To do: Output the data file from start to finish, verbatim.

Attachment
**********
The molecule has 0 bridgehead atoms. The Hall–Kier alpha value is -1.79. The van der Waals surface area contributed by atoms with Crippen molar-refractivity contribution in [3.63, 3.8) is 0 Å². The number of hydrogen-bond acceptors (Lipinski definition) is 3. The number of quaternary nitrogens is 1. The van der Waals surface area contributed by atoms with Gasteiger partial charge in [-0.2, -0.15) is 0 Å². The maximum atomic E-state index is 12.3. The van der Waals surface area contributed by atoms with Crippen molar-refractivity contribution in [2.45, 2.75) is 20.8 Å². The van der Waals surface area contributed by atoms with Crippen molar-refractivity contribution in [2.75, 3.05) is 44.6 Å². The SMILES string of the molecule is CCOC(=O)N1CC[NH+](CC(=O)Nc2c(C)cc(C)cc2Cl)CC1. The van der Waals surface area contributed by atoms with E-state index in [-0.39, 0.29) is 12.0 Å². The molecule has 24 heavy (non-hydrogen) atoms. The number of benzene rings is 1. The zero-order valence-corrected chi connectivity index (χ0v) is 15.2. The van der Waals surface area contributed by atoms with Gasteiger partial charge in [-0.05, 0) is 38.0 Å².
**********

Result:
The molecule has 0 bridgehead atoms. The Hall–Kier alpha value is -1.79. The van der Waals surface area contributed by atoms with Crippen molar-refractivity contribution in [3.63, 3.8) is 0 Å². The number of hydrogen-bond acceptors (Lipinski definition) is 3. The number of quaternary nitrogens is 1. The van der Waals surface area contributed by atoms with Gasteiger partial charge in [-0.2, -0.15) is 0 Å². The maximum atomic E-state index is 12.3. The van der Waals surface area contributed by atoms with Crippen molar-refractivity contribution in [2.45, 2.75) is 20.8 Å². The van der Waals surface area contributed by atoms with Crippen molar-refractivity contribution in [2.75, 3.05) is 44.6 Å². The SMILES string of the molecule is CCOC(=O)N1CC[NH+](CC(=O)Nc2c(C)cc(C)cc2Cl)CC1. The van der Waals surface area contributed by atoms with E-state index in [-0.39, 0.29) is 12.0 Å². The molecule has 24 heavy (non-hydrogen) atoms. The number of benzene rings is 1. The zero-order valence-corrected chi connectivity index (χ0v) is 15.2. The van der Waals surface area contributed by atoms with Gasteiger partial charge in [-0.05, 0) is 38.0 Å².